That makes the world of Trek to Yomi a joy to explore. Each level is linear, offering a basic A-to-B across a single plane with small offshoots here and there for collectables. The changes in camera angle can be disorientating, but you do get a feel for how things are going to change after a level or two and you don’t exactly have that much scope to get lost. With the soaring music, outrageous art design, and exciting emphasis on messing with your expectations, you couldn’t ask for much more. This is pretty and satisfying exploration. As an added bonus, its short length doesn’t extend sections unnecessarily. This makes Trek to Yomi moreish with plenty of replayability as you hunt for deviously hidden collectables, try for the three different endings, and give the surprisingly easy one-hit-kill difficulty called Kensei a go.
Each gorgeous exploration area is normally linked by an equally sexy 2D combat scenario. As a samurai, learning the way of the sword is essential. Heavy attacks are on Y, light attacks on X, parry on LB, and direction inputs alter left or right positioning. That foundation is built upon throughout the game with a series of combos that you can use. This is supplemented with ranged weapons to give you an advantage over certain enemy types. There is a good variety on offer here, with armoured enemies, guys on horseback, tricky samurai figures, spirits, and more to keep the entertainment coming. Every level ends with a unique boss.
The variety of combat scenarios is good and nailing sections feels great once you get the hang of it. That short game length really helps keep everything fresh, and you on your toes. There are plenty of combos to get to grips with and I found a few that I didn’t deviate from. Rather smartly, the game doesn’t just throw endless enemies at you to make something trickier. Instead, it offers much more measured fights that require tactics over pure ronin-rage in the most beautiful Kurosawa-esque staged environments. The boss battles, in particular, are really good fun and give you a major mix in the formula just when you feel comfortable.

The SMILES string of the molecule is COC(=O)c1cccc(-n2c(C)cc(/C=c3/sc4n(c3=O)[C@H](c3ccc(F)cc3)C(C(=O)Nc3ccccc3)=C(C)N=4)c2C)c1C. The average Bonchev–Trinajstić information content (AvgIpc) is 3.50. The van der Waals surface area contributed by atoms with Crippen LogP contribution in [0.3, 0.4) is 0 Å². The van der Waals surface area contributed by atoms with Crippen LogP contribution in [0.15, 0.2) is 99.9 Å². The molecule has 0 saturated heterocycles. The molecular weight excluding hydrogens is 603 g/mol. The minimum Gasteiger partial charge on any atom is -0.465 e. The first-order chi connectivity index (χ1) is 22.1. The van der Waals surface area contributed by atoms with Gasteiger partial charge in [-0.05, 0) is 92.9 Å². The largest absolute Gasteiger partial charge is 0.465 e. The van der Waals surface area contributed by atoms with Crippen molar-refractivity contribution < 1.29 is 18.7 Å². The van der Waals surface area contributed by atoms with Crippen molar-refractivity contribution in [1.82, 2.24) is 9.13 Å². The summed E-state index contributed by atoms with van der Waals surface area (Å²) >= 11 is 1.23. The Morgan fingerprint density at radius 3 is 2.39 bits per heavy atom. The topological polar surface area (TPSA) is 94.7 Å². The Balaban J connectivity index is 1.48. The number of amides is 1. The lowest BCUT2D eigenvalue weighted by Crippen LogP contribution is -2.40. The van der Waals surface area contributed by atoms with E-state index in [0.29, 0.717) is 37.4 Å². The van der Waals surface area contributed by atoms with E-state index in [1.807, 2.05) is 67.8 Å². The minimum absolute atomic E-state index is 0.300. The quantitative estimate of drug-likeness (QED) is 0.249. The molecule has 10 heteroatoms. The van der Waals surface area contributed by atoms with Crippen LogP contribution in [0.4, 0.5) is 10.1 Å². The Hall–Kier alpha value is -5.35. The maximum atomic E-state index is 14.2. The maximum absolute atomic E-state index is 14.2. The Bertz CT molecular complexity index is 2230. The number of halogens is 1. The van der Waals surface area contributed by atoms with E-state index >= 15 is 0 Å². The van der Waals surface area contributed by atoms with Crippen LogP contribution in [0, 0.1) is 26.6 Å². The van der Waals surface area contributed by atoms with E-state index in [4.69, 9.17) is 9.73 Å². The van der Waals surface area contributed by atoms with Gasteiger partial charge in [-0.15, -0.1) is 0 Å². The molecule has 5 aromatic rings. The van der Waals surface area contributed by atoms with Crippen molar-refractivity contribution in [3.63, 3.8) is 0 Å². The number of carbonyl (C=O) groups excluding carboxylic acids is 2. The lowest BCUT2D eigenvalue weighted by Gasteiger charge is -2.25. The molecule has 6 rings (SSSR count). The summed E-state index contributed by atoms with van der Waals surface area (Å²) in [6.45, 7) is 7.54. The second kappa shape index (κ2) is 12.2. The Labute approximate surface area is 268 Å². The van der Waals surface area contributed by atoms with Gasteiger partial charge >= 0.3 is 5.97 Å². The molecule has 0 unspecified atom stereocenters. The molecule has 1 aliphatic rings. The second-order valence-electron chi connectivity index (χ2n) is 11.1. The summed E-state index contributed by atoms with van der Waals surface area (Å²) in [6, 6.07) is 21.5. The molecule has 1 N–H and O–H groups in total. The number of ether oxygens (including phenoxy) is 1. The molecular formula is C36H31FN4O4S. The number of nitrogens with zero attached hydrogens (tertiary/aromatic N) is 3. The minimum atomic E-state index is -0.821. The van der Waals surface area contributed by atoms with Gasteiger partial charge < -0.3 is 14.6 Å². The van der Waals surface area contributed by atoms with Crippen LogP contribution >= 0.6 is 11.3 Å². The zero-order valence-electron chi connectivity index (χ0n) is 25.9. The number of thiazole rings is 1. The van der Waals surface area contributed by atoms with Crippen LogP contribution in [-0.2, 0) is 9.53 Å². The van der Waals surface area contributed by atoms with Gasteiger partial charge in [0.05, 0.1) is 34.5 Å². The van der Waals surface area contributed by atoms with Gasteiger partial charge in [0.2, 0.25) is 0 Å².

If anything, I didn’t feel challenged during my time with Yomi in a full normal mode playthrough, nor did I feel like it gave me the opportunity to fully explore all of its combo mechanics. The one-hit-kill difficulty — which I am a few levels through now — is surprisingly a bit easier than the hardest difficulty because you don’t have to hit enemies multiple times. This removes the need to spend time with combos, though — required reading even in normal difficulty. I’m looking forward to a final run in that baseline hard difficulty, which I imagine will be where the true complexity arrives. It’s a bit mad that it might take me three playthroughs to find a chance to explore my samurai abilities fully. To conclude: combat has great underlying systems with plenty of depth and variety, only hiding your opportunities to explore it fully.
How hard are the Trek to Yomi achievements?
The Trek to Yomi achievements might be set to cause a bit of furore amongst a few of you. There are no save states or chapter selects in the game, but there are achievements for getting all collectables and health upgrades. With a guide, you’ll be fine, but you’ll still have to play three times to unlock all the endings. On top of that, there are achievements for the Kensei difficulty, which is a one-hit-kill deal. This difficulty is fine in normal play, but those bosses require learning because while they can take multiple hits, you cannot. Playing in Kensei will help you pick up the achievements for beating the six bosses without being hit. One requires a level playthrough with no checkpoints or deaths — so slap on easy mode and go for that first level. So, nothing spectacularly hard, just finicky and made a bit more irritating by the fact you can’t just experience all three endings via a chapter select function.
Trek to Yomi embraces its samurai-cinema influence, but rises above imitation to become a pure embodiment of all the cogs that make the genre tick. This side-scroller is fantastically stylised, perfectly paced, and precise in action. While the story might be lacking in innovation, the world that contextualises it is magnificent — layered with details as it guides you around a horrifying reality and a trippy Yomi underworld in a way that could only be achieved in video games. The solid and gratifying combat system is perhaps not fully explored, but any mistake in Trek to Yomi is whisked away by its brisk pace complemented by a great artistic vision. Trek to Yomi is a katana-sharp experience that impresses with its flashy skills — use the joyous time it gives you well.